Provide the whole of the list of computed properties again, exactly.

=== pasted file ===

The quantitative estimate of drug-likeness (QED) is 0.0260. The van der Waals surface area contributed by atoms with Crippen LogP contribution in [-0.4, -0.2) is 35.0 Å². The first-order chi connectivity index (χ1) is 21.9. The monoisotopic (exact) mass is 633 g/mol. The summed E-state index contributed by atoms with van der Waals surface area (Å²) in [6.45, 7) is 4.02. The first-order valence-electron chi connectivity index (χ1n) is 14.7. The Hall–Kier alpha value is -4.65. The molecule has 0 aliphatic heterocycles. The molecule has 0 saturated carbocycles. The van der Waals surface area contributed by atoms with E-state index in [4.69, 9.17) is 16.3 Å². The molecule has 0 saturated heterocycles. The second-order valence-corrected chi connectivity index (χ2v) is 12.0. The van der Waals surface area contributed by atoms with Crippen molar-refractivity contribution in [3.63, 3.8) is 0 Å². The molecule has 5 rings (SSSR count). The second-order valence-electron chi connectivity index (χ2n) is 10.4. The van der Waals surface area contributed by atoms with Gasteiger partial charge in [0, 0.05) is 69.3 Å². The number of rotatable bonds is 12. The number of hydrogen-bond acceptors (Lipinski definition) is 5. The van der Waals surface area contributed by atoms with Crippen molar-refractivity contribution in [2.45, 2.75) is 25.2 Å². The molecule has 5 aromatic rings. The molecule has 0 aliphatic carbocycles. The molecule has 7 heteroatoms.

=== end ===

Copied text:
The quantitative estimate of drug-likeness (QED) is 0.0260. The van der Waals surface area contributed by atoms with Crippen LogP contribution in [-0.4, -0.2) is 35.0 Å². The first-order chi connectivity index (χ1) is 21.9. The monoisotopic (exact) mass is 633 g/mol. The summed E-state index contributed by atoms with van der Waals surface area (Å²) in [6.45, 7) is 4.02. The first-order valence-electron chi connectivity index (χ1n) is 14.7. The Hall–Kier alpha value is -4.65. The molecule has 0 aliphatic heterocycles. The molecule has 0 saturated carbocycles. The van der Waals surface area contributed by atoms with E-state index in [4.69, 9.17) is 16.3 Å². The molecule has 0 saturated heterocycles. The second-order valence-corrected chi connectivity index (χ2v) is 12.0. The van der Waals surface area contributed by atoms with Crippen molar-refractivity contribution in [3.63, 3.8) is 0 Å². The molecule has 5 rings (SSSR count). The second-order valence-electron chi connectivity index (χ2n) is 10.4. The van der Waals surface area contributed by atoms with Gasteiger partial charge in [0, 0.05) is 69.3 Å². The number of rotatable bonds is 12. The number of hydrogen-bond acceptors (Lipinski definition) is 5. The van der Waals surface area contributed by atoms with Crippen molar-refractivity contribution in [2.45, 2.75) is 25.2 Å². The molecule has 5 aromatic rings. The molecule has 0 aliphatic carbocycles. The molecule has 7 heteroatoms.